Last week, Dr. Margaret Chan, head of the World Health Organization, announced that the virus is still considered pandemic, meaning widespread, although case numbers have ebbed considerably. In the United States, the CDC reported that, as of May 22, just 1 percent of outpatient visits involved flu. However, this new H1N1 flu, long ago pushed aside prior seasonal flu viruses to become the dominant strain. And experts believe it will settle into the regular fall/winter outbreak pattern that people are used to.
Experts noted that this type of major viral shift occurs every few decades with influenza. “What most people are expecting is that [the new H1N1 strain] will supplant the older H1N1 viruses that were the previous seasonal strains and become the seasonal H1N1 virus,” explained Dr. John J. Treanor, professor of medicine and of microbiology and immunology at the University of Rochester Medical Center in New York. “The most likely scenario would be that we would continue to see the descendants of pandemic H1N1 causing seasonal outbreaks of flu, with probably normal timing,” he said.
So H1N1 pandemic flu will — like prior dominant flu strains — probably mount a resurgence this fall and wane again in the spring of next year. That’s the polar opposite of how it first appeared on the scene in the spring of 2009.
According to the World Health Organization, H1N1 flu is currently most active in areas of the Caribbean and Southeast Asia, although cases remain relatively low, Agence France-Presse reported. WHO based its announcement Thursday on a report from a 15-member panel of experts. That committee will meet again in July when more data arrives on the progress of flu during the southern hemisphere’s winter season.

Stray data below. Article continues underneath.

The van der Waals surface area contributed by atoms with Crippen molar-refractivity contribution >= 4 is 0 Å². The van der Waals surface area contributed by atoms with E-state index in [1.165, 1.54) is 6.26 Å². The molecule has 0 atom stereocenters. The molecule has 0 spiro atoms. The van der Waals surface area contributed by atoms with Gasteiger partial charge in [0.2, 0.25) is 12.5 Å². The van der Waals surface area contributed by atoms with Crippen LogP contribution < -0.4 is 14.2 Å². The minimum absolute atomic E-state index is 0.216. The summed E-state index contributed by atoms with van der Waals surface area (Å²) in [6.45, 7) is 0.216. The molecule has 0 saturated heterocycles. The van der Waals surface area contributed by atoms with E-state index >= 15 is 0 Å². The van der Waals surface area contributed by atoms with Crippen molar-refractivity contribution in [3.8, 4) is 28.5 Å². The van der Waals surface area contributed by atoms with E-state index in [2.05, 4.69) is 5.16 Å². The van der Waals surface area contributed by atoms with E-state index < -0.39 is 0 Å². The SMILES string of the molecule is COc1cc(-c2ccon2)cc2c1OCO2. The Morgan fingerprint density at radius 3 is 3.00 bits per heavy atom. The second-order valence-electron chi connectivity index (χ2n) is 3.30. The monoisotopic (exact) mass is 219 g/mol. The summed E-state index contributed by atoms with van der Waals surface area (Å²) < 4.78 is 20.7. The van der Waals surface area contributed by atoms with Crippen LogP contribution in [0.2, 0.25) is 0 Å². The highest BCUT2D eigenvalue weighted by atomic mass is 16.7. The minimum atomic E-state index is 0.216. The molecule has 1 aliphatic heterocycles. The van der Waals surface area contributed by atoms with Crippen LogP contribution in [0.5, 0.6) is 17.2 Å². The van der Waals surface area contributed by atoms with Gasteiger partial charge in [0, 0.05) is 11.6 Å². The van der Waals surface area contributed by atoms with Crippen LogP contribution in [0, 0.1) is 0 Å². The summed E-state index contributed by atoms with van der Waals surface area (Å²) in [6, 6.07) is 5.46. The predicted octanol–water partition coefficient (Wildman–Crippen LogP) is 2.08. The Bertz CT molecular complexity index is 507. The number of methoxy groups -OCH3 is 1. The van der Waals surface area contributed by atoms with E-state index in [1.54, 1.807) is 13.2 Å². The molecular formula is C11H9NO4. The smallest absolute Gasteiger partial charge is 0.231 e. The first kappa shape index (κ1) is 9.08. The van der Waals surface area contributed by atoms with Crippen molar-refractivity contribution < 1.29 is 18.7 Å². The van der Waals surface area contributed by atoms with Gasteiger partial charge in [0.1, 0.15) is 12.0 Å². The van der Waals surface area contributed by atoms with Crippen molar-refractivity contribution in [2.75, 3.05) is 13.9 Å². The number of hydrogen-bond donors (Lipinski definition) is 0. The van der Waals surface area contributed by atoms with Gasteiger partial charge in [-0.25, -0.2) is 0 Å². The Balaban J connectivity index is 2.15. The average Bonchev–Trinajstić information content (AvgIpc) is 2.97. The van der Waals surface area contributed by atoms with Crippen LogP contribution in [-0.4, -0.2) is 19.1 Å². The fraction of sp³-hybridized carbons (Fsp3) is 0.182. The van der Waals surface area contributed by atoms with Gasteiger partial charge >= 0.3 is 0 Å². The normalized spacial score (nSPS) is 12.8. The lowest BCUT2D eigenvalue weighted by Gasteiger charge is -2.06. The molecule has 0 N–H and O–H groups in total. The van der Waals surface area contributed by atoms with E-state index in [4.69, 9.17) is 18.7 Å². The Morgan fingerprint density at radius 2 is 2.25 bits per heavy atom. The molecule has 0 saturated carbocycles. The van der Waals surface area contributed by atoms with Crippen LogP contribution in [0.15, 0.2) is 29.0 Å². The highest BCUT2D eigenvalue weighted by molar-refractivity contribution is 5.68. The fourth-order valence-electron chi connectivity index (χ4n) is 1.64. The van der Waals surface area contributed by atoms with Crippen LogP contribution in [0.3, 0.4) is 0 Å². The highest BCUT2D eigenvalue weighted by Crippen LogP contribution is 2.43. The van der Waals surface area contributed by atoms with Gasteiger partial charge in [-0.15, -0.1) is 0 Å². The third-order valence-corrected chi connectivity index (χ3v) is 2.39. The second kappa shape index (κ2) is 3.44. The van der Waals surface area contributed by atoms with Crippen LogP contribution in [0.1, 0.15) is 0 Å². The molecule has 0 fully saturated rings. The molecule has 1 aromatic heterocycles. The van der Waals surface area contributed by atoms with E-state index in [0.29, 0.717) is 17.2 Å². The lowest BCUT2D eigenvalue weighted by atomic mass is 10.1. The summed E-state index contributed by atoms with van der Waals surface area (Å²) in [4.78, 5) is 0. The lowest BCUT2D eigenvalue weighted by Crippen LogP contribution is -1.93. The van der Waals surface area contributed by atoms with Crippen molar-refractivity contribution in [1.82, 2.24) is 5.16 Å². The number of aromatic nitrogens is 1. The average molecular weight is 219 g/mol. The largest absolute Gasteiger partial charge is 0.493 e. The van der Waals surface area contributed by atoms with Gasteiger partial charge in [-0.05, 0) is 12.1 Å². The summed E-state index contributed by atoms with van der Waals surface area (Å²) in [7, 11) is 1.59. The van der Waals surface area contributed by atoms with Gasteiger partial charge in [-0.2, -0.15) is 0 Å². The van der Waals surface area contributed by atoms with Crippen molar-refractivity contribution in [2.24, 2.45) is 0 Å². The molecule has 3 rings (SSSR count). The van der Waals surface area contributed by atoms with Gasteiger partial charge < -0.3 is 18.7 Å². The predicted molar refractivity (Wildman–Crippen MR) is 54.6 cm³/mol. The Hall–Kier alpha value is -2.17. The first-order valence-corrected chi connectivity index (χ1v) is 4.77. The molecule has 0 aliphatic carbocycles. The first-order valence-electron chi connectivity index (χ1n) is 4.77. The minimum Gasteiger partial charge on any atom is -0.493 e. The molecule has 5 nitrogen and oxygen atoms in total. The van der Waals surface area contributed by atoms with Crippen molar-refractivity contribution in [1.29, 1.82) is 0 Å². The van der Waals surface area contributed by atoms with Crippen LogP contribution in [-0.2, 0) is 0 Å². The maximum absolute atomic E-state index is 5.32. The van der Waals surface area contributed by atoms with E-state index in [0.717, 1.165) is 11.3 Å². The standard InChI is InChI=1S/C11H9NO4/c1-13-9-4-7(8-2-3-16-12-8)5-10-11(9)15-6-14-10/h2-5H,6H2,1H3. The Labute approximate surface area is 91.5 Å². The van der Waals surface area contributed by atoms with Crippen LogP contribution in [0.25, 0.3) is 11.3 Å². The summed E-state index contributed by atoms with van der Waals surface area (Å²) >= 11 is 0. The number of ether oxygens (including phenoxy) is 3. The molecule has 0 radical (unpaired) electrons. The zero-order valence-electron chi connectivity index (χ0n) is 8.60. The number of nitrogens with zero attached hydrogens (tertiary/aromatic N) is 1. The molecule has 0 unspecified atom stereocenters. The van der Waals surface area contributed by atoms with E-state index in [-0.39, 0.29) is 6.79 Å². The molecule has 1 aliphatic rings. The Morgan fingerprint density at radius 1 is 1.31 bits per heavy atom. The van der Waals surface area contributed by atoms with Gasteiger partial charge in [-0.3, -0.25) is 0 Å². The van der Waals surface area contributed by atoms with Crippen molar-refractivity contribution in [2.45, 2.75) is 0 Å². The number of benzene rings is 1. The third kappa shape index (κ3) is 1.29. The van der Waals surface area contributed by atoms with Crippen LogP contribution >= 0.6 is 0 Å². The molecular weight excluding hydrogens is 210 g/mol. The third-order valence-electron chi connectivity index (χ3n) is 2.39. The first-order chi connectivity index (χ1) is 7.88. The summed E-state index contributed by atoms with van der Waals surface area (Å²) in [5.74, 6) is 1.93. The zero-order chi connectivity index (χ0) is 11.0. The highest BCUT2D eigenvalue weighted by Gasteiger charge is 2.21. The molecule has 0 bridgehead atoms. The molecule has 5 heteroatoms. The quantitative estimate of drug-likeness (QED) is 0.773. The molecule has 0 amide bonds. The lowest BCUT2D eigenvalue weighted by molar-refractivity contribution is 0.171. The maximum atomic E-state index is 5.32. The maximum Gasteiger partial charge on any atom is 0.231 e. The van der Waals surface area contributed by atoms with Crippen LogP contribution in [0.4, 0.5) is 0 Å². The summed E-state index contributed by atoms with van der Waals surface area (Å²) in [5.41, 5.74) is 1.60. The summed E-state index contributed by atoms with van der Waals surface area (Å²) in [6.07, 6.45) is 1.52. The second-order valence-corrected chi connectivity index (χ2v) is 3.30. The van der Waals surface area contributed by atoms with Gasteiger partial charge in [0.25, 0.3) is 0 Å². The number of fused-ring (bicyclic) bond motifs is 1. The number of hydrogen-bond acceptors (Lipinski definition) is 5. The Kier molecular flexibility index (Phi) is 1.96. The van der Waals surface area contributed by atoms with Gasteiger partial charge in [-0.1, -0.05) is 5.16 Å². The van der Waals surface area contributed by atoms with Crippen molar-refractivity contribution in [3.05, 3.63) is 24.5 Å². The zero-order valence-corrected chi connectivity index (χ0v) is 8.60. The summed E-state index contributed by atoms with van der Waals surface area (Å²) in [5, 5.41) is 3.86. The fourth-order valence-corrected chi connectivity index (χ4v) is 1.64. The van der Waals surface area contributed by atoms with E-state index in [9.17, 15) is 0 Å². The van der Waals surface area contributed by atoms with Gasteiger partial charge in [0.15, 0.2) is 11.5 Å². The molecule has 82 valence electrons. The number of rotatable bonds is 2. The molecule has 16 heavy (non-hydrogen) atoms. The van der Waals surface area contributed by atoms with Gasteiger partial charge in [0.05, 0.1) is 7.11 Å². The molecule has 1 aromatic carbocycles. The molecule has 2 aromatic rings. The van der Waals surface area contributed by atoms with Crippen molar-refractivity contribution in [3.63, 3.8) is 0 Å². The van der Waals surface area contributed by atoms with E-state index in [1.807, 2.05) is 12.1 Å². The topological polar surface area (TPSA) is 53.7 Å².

Since it first appeared, H1N1 — which had killed 12,000 Americans by the end of March, according to CDC estimates — has distinguished itself from the “regular” flu in several ways.
- It has tended to strike harder at children and younger adults than at the elderly, who were the most likely to succumb to previous seasonal flu strains. That could be because older people picked up some immunity in their youth from prior, related H1N1 outbreaks.
- Pregnant women, especially, were endangered from the H1N1 strain. In a study published in April in the Journal of the American Medical Association, CDC researchers found that while pregnant women make up about 1 percent of the U.S. population at any given time, during the 2009 H1N1 swine flu outbreak they made up 5 percent of deaths.
- Compared to prior seasons of “regular” flu, H1N1 actually caused milder disease and fewer deaths overall. (The conventional seasonal flu typically kills about 36,000 Americans every year.) That might remain the case in the near future, experts said, but changes to the H1N1 virus and those most affected could occur over time.
- Less illness and fewer deaths among the elderly and overall are a good thing, but more mortality among the young means more years of life lost, Treanor pointed out.